High-Frequency Sounds Cut Off by Cell Phones Might Carry More Information than Previously Thought

Article ID: 582257

Released: 4-Nov-2011 12:00 AM EDT

Source Newsroom: American Institute of Physics (AIP)

Newswise — The human voice routinely produces sounds at frequencies above 5000 hertz, but it has long been assumed that this treble range, which includes high sounds such as cricket chirps, is superfluous to the understanding of human speech. Now researchers from the University of Arizona and the University of Utah are taking a second look at this underappreciated range. Their research reveals that people can glean a large amount of information, including the identification of familiar songs or phrases, from just the higher frequencies. The work, which the team will present at the 162nd Acoustical Society of America Meeting in San Diego, may prompt a re-evaluation of how much spectrum is in fact necessary to carry the full meaning of the spoken word.

Although current cell phone technology only transmits frequencies between 300 and 3400 hertz, musicians have known for decades that an unbalanced or cut-off treble range can ruin the quality of vocals at concerts. Brian Monson, now a research scientist at the National Center for Voice and Speech at the University of Utah, started out his career as a sound engineer and experienced first-hand that too much treble can make singing voices sound shrill, while too little treble can make them sound dull. “People are very sensitive to a change in the treble range,” Monson says. “They can tell immediately that something is different.” From previous research, Monson also knew that singing carries more energy in the treble range than normal speech.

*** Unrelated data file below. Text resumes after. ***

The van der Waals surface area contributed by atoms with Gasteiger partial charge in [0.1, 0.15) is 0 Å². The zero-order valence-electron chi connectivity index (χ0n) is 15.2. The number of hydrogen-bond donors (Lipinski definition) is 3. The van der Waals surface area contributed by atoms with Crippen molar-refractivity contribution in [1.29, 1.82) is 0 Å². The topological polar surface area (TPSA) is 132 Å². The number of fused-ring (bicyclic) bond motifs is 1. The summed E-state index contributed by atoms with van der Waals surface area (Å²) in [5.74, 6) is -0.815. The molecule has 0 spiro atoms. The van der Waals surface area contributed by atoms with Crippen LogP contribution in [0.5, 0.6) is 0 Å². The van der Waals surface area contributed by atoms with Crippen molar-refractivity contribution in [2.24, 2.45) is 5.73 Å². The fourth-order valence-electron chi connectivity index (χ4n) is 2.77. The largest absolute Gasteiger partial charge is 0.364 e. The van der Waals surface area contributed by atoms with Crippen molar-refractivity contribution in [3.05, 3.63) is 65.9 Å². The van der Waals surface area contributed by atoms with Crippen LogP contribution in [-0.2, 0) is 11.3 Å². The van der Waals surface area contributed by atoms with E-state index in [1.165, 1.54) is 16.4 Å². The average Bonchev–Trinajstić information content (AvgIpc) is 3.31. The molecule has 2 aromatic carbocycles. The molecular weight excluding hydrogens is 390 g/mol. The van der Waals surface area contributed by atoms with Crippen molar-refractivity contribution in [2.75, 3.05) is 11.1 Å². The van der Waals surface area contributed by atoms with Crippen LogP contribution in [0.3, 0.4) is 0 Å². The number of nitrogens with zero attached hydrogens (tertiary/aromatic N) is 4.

Curious about whether the treble range was indeed more important for singing than for speech, Monson teamed up with researchers from the Department of Speech, Language, and Hearing Science at the University of Arizona to test what sort of information lies within the treble range for both spoken and sung words. The researchers recorded both male and female voices singing and speaking the words to the U.S. national anthem, and then removed all the frequencies below 5700 hertz. When volunteers listened to the high-frequency-only recordings, they were able to identify the sex of the voice, the familiar passages from the “Star-Spangled Banner,” and whether the voice was singing or speaking the words.

“This was definitely an unexpected result,” says Monson, who notes that the traditional view of speech would not have predicted that such specific information would be carried in frequencies above 5000 hertz. The results may help explain why it can be especially difficult to understand cell phone conversations in trains or at cocktail parties. In loud environments, the low-frequency range can become cluttered with noise and the higher frequency signals that might serve as a back-up in face-to-face communication are cut off by the cell phone transmission. The scientists’ studies may also have implications for the design of hearing-aids and may help guide the quest to produce synthesized speech that sounds natural. “This started off as a scientific study of the art form of singing, but the results can tell us surprising information about human communication in general,” Monson says.

The paper 5aSCb3, “Perceptually relevant information in energy above 5 kilohertz for speech and singing,” will be presented in a poster session Friday, Nov. 4, from 8-10 a.m.

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